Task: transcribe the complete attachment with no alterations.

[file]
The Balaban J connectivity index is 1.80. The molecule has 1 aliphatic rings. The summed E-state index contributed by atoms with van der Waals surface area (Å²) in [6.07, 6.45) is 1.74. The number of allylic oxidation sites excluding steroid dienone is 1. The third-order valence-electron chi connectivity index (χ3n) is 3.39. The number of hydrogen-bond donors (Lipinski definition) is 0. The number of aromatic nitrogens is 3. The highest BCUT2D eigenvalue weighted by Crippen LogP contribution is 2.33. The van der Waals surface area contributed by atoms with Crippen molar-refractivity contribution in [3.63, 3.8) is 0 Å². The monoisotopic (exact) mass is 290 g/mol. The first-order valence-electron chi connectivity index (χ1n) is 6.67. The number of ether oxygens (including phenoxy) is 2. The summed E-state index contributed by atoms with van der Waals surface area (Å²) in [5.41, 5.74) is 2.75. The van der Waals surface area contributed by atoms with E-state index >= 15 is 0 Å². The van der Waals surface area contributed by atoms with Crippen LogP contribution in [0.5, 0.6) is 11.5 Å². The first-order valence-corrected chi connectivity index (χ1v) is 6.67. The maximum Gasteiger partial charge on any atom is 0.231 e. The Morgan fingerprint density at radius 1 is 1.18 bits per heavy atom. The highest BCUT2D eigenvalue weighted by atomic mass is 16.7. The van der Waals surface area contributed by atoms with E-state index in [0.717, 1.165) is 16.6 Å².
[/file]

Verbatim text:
The Balaban J connectivity index is 1.80. The molecule has 1 aliphatic rings. The summed E-state index contributed by atoms with van der Waals surface area (Å²) in [6.07, 6.45) is 1.74. The number of allylic oxidation sites excluding steroid dienone is 1. The third-order valence-electron chi connectivity index (χ3n) is 3.39. The number of hydrogen-bond donors (Lipinski definition) is 0. The number of aromatic nitrogens is 3. The highest BCUT2D eigenvalue weighted by Crippen LogP contribution is 2.33. The van der Waals surface area contributed by atoms with Crippen molar-refractivity contribution in [3.63, 3.8) is 0 Å². The monoisotopic (exact) mass is 290 g/mol. The first-order valence-electron chi connectivity index (χ1n) is 6.67. The number of ether oxygens (including phenoxy) is 2. The summed E-state index contributed by atoms with van der Waals surface area (Å²) in [5.41, 5.74) is 2.75. The van der Waals surface area contributed by atoms with E-state index >= 15 is 0 Å². The van der Waals surface area contributed by atoms with Crippen LogP contribution in [0.5, 0.6) is 11.5 Å². The first-order valence-corrected chi connectivity index (χ1v) is 6.67. The maximum Gasteiger partial charge on any atom is 0.231 e. The Morgan fingerprint density at radius 1 is 1.18 bits per heavy atom. The highest BCUT2D eigenvalue weighted by atomic mass is 16.7. The van der Waals surface area contributed by atoms with E-state index in [0.717, 1.165) is 16.6 Å².